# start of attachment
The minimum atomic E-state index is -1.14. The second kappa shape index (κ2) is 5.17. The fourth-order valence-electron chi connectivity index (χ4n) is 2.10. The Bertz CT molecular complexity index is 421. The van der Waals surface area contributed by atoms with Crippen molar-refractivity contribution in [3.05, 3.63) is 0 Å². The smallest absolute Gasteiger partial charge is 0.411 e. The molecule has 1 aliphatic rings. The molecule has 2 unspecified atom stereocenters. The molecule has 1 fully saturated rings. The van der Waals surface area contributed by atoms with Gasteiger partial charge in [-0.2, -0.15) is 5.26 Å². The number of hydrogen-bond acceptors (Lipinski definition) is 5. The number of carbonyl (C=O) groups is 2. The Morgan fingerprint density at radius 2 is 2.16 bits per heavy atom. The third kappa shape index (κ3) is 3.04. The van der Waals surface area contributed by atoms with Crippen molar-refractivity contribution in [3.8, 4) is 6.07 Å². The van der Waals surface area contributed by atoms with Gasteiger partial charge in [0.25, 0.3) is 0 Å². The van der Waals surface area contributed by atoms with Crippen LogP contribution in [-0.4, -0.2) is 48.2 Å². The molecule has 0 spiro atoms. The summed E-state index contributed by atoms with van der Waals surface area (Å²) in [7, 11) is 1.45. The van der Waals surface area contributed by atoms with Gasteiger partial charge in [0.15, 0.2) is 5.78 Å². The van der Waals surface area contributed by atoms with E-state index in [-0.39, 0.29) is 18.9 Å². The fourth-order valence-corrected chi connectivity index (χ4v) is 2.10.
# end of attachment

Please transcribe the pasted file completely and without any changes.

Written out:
The minimum atomic E-state index is -1.14. The second kappa shape index (κ2) is 5.17. The fourth-order valence-electron chi connectivity index (χ4n) is 2.10. The Bertz CT molecular complexity index is 421. The van der Waals surface area contributed by atoms with Crippen molar-refractivity contribution in [3.05, 3.63) is 0 Å². The smallest absolute Gasteiger partial charge is 0.411 e. The molecule has 1 aliphatic rings. The molecule has 2 unspecified atom stereocenters. The molecule has 1 fully saturated rings. The van der Waals surface area contributed by atoms with Gasteiger partial charge in [-0.2, -0.15) is 5.26 Å². The number of hydrogen-bond acceptors (Lipinski definition) is 5. The number of carbonyl (C=O) groups is 2. The Morgan fingerprint density at radius 2 is 2.16 bits per heavy atom. The third kappa shape index (κ3) is 3.04. The van der Waals surface area contributed by atoms with Crippen molar-refractivity contribution in [3.8, 4) is 6.07 Å². The van der Waals surface area contributed by atoms with Gasteiger partial charge in [0.25, 0.3) is 0 Å². The van der Waals surface area contributed by atoms with Crippen LogP contribution in [-0.4, -0.2) is 48.2 Å². The molecule has 0 spiro atoms. The summed E-state index contributed by atoms with van der Waals surface area (Å²) in [7, 11) is 1.45. The van der Waals surface area contributed by atoms with Gasteiger partial charge in [0.15, 0.2) is 5.78 Å². The van der Waals surface area contributed by atoms with E-state index in [-0.39, 0.29) is 18.9 Å². The fourth-order valence-corrected chi connectivity index (χ4v) is 2.10.